Kalimpong is a bustling
and rapidly expanding, though still relatively small, bazaar
town set among the rolling foothills and deep valleys of the
Himalayan at an altitude of 1250m. It was once part of the
lands belonging to the rajas of Sikkim, until the beginning
of the 18th century when it was taken from them by the Bhutanese.
In the 19th century it passed into the hands of the British
and thus became part of West Bengal. It became a centre for
Scottish missionary activity in the late 19th century, and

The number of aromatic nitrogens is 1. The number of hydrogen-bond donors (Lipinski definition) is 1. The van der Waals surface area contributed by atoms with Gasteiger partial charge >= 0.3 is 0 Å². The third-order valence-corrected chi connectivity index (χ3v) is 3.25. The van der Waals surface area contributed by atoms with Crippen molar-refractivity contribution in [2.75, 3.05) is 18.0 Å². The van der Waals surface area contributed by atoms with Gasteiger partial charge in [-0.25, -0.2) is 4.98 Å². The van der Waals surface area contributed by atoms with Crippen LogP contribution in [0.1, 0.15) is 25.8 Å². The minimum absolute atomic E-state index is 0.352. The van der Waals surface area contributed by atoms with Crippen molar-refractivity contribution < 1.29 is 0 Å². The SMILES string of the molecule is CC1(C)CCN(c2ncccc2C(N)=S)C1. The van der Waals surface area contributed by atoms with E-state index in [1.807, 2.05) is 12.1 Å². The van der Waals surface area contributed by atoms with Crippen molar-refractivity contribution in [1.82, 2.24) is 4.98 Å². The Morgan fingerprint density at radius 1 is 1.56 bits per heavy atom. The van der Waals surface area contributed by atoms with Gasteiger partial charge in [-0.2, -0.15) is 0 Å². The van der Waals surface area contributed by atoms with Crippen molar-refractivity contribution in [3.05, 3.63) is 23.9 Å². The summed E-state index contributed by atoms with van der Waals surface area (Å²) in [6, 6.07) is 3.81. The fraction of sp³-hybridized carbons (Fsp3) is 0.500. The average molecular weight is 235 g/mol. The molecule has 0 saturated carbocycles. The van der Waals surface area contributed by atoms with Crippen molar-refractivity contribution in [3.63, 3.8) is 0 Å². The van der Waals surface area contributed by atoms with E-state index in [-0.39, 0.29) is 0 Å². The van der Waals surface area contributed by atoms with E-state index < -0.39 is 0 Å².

Dr Graham's orphanage and school is still running today.
Kalimpong's attractions include three monasteries, a couple
of solidly built churches, an excellent private library for
the study of Tibetan and Himalayan language and culture, a
sericulture, orchid nurseries and fine views over the surrounding
countryside. Although not many travellers bother to visit
Kalimpong, there's enough here to keep you occupied for a
couple of days, and for the energetic there's some good trekking.
The most interesting part of a trip to Kalimpong is the journey
there from Darjeeling via the Teesta River bridge. If you
have no permit for Sikkim then the town is worth visiting
just for the journey.